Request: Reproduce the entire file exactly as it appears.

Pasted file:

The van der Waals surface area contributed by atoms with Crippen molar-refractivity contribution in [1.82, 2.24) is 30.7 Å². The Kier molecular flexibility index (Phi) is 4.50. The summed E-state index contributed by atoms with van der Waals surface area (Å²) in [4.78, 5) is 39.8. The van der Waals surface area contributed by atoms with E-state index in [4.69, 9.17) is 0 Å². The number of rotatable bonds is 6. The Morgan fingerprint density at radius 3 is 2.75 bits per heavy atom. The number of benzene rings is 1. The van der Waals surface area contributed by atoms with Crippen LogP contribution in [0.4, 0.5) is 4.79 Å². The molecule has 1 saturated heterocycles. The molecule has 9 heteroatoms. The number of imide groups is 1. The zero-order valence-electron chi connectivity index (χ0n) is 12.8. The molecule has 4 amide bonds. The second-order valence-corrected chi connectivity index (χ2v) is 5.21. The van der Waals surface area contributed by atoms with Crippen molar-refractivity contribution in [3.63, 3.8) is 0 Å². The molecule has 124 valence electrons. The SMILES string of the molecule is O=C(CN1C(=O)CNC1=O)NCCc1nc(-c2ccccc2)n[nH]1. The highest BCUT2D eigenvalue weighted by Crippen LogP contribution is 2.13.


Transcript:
The van der Waals surface area contributed by atoms with Crippen molar-refractivity contribution in [1.82, 2.24) is 30.7 Å². The Kier molecular flexibility index (Phi) is 4.50. The summed E-state index contributed by atoms with van der Waals surface area (Å²) in [4.78, 5) is 39.8. The van der Waals surface area contributed by atoms with E-state index in [4.69, 9.17) is 0 Å². The number of rotatable bonds is 6. The Morgan fingerprint density at radius 3 is 2.75 bits per heavy atom. The number of benzene rings is 1. The van der Waals surface area contributed by atoms with Crippen LogP contribution in [0.4, 0.5) is 4.79 Å². The molecule has 1 saturated heterocycles. The molecule has 9 heteroatoms. The number of imide groups is 1. The zero-order valence-electron chi connectivity index (χ0n) is 12.8. The molecule has 4 amide bonds. The second-order valence-corrected chi connectivity index (χ2v) is 5.21. The van der Waals surface area contributed by atoms with Crippen molar-refractivity contribution in [3.63, 3.8) is 0 Å². The molecule has 124 valence electrons. The SMILES string of the molecule is O=C(CN1C(=O)CNC1=O)NCCc1nc(-c2ccccc2)n[nH]1. The highest BCUT2D eigenvalue weighted by Crippen LogP contribution is 2.13.